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Consider the code at the bottom, inside a regular function, that checks if some argument was provided or not, and assigns a default value to a variable named message. If the argument is truthy or an empty string, It is simply converted to a string and is stored in the message variable, otherwise the type of argument will be stored in message. I know it's possible to shorten if else statements to assign default values to variables, like:

var message = arguments[0] || jQuery.type(arguments[0]);

which if only the arguments[0] is truthy will be stored in message. But how to make an exception for an empty string which is a falsy value, without having to use a long if else statement?

if(arguments[0] || arguments[0] === '')
    var message = arguments[0].toString();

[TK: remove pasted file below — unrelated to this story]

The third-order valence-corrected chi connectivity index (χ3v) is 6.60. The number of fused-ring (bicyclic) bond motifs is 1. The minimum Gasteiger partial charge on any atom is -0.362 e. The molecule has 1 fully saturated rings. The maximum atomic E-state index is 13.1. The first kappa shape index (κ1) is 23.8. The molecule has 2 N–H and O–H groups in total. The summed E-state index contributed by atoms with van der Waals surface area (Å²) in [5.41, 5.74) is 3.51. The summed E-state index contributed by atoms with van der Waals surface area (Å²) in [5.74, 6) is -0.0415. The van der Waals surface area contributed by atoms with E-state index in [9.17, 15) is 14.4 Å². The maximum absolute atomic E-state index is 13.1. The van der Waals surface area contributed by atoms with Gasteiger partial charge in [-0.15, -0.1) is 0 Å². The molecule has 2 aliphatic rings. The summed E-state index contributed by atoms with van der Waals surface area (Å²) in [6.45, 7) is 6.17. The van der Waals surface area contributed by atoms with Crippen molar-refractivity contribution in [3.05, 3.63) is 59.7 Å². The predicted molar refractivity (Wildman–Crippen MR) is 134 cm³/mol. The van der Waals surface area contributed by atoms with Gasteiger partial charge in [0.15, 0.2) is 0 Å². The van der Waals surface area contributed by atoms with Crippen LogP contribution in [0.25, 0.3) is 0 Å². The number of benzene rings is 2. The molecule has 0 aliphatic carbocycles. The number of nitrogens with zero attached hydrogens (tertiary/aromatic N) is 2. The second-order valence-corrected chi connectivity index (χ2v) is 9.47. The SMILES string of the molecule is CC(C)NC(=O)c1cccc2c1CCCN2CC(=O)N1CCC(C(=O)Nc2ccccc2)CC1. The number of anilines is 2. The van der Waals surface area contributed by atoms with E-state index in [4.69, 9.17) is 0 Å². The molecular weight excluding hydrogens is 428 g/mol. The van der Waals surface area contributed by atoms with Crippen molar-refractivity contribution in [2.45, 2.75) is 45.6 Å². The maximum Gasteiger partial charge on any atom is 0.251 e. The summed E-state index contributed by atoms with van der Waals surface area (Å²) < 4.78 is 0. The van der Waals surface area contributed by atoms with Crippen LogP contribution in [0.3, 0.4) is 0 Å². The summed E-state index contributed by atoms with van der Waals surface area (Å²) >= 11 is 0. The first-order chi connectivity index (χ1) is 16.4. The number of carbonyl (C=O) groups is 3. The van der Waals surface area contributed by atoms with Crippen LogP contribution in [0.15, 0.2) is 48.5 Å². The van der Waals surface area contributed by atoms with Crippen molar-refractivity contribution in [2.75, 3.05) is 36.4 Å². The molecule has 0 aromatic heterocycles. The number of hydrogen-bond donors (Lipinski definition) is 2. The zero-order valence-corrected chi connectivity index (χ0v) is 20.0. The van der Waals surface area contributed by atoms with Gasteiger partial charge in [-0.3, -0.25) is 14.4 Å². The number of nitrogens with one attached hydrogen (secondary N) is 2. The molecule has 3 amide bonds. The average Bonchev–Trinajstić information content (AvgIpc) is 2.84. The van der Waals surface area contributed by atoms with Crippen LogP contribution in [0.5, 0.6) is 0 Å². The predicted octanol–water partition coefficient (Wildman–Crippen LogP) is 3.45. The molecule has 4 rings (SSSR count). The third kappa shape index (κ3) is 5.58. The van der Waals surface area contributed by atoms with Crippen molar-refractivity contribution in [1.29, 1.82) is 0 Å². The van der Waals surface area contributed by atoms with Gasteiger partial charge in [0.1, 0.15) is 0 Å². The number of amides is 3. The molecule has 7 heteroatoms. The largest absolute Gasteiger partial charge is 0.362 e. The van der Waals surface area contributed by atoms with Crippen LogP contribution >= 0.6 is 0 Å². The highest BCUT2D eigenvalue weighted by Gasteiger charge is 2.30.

var message = jQuery.type(arguments[0]);
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Your first statement should use &&, not ||. –  Barmar Jul 24 '13 at 17:30
oddly enough your "long" if else statement is easier to read/maintain than the ternary operator that you would need to do it in one line, and there would be no performance benefits. –  Kevin B Jul 24 '13 at 17:37
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2 Answers

It sounds like you're looking for a shorthand if/else. If so, you can find the answer to your question here. Basically what you need is a ternary operator.

Excerpt below:

var x = y !== undefined ? y : 1;

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Or in the terms of your assignment: var message = arguments[0] || arguments[0] === '' ? arguments[0] : jQuery.type(arguments[0]); –  lando Jul 24 '13 at 17:37
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var message = ((arguments[0] || arguments[0] === '') ? arguments[0].toString() : jQuery.type(arguments[0]));
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